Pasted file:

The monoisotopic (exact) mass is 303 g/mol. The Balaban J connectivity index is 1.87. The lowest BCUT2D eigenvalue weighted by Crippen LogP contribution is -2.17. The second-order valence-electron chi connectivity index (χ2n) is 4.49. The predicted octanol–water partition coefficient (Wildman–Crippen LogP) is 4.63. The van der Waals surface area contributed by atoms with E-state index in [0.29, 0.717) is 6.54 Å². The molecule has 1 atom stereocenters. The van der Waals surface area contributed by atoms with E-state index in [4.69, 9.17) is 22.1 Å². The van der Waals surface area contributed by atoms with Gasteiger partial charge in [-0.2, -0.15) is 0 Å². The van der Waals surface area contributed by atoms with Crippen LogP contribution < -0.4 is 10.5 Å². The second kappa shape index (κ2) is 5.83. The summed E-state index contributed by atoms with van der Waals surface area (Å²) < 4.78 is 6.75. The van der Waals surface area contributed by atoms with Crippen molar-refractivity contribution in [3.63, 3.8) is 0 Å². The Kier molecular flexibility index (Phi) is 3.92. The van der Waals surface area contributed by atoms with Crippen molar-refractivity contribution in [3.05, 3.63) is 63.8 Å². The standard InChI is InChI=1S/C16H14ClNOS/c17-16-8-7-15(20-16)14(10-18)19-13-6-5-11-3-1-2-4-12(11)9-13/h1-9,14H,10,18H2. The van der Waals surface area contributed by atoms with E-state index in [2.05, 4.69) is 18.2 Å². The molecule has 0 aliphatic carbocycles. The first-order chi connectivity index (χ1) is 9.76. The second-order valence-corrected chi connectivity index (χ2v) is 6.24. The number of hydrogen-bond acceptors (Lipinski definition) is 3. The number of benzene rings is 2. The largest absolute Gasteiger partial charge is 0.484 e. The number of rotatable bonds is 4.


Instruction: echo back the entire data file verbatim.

The monoisotopic (exact) mass is 303 g/mol. The Balaban J connectivity index is 1.87. The lowest BCUT2D eigenvalue weighted by Crippen LogP contribution is -2.17. The second-order valence-electron chi connectivity index (χ2n) is 4.49. The predicted octanol–water partition coefficient (Wildman–Crippen LogP) is 4.63. The van der Waals surface area contributed by atoms with E-state index in [0.29, 0.717) is 6.54 Å². The molecule has 1 atom stereocenters. The van der Waals surface area contributed by atoms with E-state index in [4.69, 9.17) is 22.1 Å². The van der Waals surface area contributed by atoms with Gasteiger partial charge in [-0.2, -0.15) is 0 Å². The van der Waals surface area contributed by atoms with Crippen LogP contribution < -0.4 is 10.5 Å². The second kappa shape index (κ2) is 5.83. The summed E-state index contributed by atoms with van der Waals surface area (Å²) < 4.78 is 6.75. The van der Waals surface area contributed by atoms with Crippen molar-refractivity contribution in [3.63, 3.8) is 0 Å². The Kier molecular flexibility index (Phi) is 3.92. The van der Waals surface area contributed by atoms with Crippen molar-refractivity contribution in [3.05, 3.63) is 63.8 Å². The standard InChI is InChI=1S/C16H14ClNOS/c17-16-8-7-15(20-16)14(10-18)19-13-6-5-11-3-1-2-4-12(11)9-13/h1-9,14H,10,18H2. The van der Waals surface area contributed by atoms with E-state index in [2.05, 4.69) is 18.2 Å². The molecule has 0 aliphatic carbocycles. The first-order chi connectivity index (χ1) is 9.76. The second-order valence-corrected chi connectivity index (χ2v) is 6.24. The number of hydrogen-bond acceptors (Lipinski definition) is 3. The number of benzene rings is 2. The largest absolute Gasteiger partial charge is 0.484 e. The number of rotatable bonds is 4.